Kohli best in world, says Ponting
CRICKET: Steve Smith averages over 60 in Test cricket and Joe Root was the highest run-scorer in the format last year but neither man is the world's best batsman, according to Ricky Ponting.
That honour belongs to India's Virat Kohli.
Kohli sits second on the International Cricket Councils Test batting rankings behind Smith, third in one-day internationals behind AB de Villiers (second) and David Warner (first) and first in Twenty20 internationals.
Last year, across all three international formats he scored 2595 runs at 86.50, notching seven centuries across 41 innings.
Three of those tons went past 200 in the Test arena.
Is he the best batsman in the world?
"Yeah, he probably is," Ponting told Gulf News in Abu Dhabi.
"I thought he was six or seven months ago and he's probably taken it to another level since then."
However, the former Australian captain believes it is too soon to call Kohli a great of the game.
Only 29 years old, the Indian star already sits fourth on ODI crickets all-time century-makers list, with 27 tons from 179 matches.
However, it was only two months ago that Kohlis average crept past 50 (50.10) for the first time in Test cricket.
While Ponting concedes the Indian maestro is among the best batsman in ODI history, he is adamant Kohli has a long way to go in the Test arena before he is mentioned in the same breath as the legendary Sachin Tendulkar.
"Is it too premature to call him the best ever? You can probably say that right now as far as his one-day cricket is concerned," Ponting said.
"His one-day record is outstanding and probably better than anybody thats ever played the game given how many hundreds (27) he's made, but let's give him a few years yet in the Test series side of things.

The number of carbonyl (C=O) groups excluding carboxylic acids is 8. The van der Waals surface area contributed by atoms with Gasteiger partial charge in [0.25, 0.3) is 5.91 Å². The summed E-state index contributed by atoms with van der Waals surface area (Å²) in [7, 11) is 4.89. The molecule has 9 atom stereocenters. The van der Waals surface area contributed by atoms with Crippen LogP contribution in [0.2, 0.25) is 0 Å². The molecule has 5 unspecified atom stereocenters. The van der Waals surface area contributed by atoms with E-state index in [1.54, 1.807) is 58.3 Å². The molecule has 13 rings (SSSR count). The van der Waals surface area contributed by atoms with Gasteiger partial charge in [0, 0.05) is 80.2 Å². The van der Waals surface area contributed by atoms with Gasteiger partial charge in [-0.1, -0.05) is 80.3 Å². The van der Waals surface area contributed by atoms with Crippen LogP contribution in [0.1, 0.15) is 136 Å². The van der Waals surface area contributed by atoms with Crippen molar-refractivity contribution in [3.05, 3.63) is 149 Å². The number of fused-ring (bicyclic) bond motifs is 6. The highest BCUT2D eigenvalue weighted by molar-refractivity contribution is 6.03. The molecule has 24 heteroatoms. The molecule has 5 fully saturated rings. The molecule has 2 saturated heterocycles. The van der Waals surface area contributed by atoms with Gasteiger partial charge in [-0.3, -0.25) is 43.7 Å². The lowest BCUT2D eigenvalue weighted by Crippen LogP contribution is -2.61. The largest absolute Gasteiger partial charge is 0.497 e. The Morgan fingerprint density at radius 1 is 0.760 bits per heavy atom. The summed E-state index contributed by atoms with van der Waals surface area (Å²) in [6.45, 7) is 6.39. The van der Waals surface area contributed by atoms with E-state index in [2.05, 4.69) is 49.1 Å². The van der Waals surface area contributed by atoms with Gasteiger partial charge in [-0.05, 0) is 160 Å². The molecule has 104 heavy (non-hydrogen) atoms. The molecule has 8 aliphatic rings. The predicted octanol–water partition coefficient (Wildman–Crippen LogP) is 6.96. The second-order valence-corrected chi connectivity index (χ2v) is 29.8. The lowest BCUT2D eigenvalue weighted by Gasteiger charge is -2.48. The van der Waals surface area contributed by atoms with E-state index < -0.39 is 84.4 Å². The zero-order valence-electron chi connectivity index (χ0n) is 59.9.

"It's too early yet to be taking about him being one of the greats. I think the great players we always talk about, the Tendulkars, the Laras, the Kallises, those guys played 120, 130-200 Test matches.
"Virat's not even halfway along that path.
Kohli racked up 655 runs at 109.16 in his last Test series against England, hitting two centuries along the way.
If he produces a similar campaign in the Border-Gavaskar series Australia stands little chance of ending its nine-Test losing streak in Asia.
Ponting believes it is key that the Australians force Kohli out of his comfort zone.
"The one thing about Virat Kohli is whenever there's any confrontation, he does get a little bit outside of his comfort zone," he said.
"You can see that he gets ultra-aggressive, which may be a good thing for him or maybe good for the opposition.
"We will wait and see what happens.
"I think he's a similar sort of character to me as well. He wears his heart on his sleeve. Hes pretty animated. He's a very aggressive player.
"One thing I learnt about playing in India is the momentum that the home team can create, you have to try and stop that.
"Someone like Virat, you have to take his boundary-scoring areas away and make him score his runs in different areas or make him bat for a longer time to make his runs."